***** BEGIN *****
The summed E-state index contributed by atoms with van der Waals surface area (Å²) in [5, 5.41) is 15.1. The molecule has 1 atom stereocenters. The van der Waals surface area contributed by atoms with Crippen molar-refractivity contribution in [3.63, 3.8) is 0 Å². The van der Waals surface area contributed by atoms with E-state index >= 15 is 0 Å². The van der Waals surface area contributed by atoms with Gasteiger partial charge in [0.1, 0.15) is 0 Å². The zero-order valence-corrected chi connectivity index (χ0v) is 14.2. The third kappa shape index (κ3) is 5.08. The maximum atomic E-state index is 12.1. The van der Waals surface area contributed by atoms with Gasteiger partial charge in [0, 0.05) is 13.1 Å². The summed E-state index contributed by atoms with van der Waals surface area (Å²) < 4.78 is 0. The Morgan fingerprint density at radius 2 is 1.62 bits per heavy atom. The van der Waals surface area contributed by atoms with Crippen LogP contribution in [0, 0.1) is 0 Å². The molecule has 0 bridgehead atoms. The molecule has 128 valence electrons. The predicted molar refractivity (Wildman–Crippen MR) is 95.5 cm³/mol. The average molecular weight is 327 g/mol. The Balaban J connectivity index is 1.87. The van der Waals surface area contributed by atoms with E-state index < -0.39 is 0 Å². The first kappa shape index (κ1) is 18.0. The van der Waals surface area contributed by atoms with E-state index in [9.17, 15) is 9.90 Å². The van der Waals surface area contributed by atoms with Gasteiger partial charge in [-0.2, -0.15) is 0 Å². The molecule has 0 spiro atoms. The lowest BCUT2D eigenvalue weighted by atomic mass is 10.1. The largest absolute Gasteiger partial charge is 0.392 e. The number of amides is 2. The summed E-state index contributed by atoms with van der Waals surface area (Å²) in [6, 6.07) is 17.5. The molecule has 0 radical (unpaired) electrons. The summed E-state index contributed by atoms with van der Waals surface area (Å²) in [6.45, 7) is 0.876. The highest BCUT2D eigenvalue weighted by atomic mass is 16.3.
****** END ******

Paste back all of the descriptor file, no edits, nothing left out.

The summed E-state index contributed by atoms with van der Waals surface area (Å²) in [5, 5.41) is 15.1. The molecule has 1 atom stereocenters. The van der Waals surface area contributed by atoms with Crippen molar-refractivity contribution in [3.63, 3.8) is 0 Å². The van der Waals surface area contributed by atoms with E-state index >= 15 is 0 Å². The van der Waals surface area contributed by atoms with Gasteiger partial charge in [0.1, 0.15) is 0 Å². The zero-order valence-corrected chi connectivity index (χ0v) is 14.2. The third kappa shape index (κ3) is 5.08. The maximum atomic E-state index is 12.1. The van der Waals surface area contributed by atoms with Gasteiger partial charge in [0, 0.05) is 13.1 Å². The summed E-state index contributed by atoms with van der Waals surface area (Å²) < 4.78 is 0. The Morgan fingerprint density at radius 2 is 1.62 bits per heavy atom. The van der Waals surface area contributed by atoms with Crippen LogP contribution in [0, 0.1) is 0 Å². The molecule has 0 bridgehead atoms. The molecule has 128 valence electrons. The predicted molar refractivity (Wildman–Crippen MR) is 95.5 cm³/mol. The average molecular weight is 327 g/mol. The Balaban J connectivity index is 1.87. The van der Waals surface area contributed by atoms with E-state index < -0.39 is 0 Å². The first kappa shape index (κ1) is 18.0. The van der Waals surface area contributed by atoms with E-state index in [9.17, 15) is 9.90 Å². The van der Waals surface area contributed by atoms with Gasteiger partial charge in [-0.2, -0.15) is 0 Å². The molecule has 0 spiro atoms. The lowest BCUT2D eigenvalue weighted by atomic mass is 10.1. The largest absolute Gasteiger partial charge is 0.392 e. The number of amides is 2. The summed E-state index contributed by atoms with van der Waals surface area (Å²) in [6, 6.07) is 17.5. The molecule has 0 radical (unpaired) electrons. The summed E-state index contributed by atoms with van der Waals surface area (Å²) in [6.45, 7) is 0.876. The highest BCUT2D eigenvalue weighted by atomic mass is 16.3.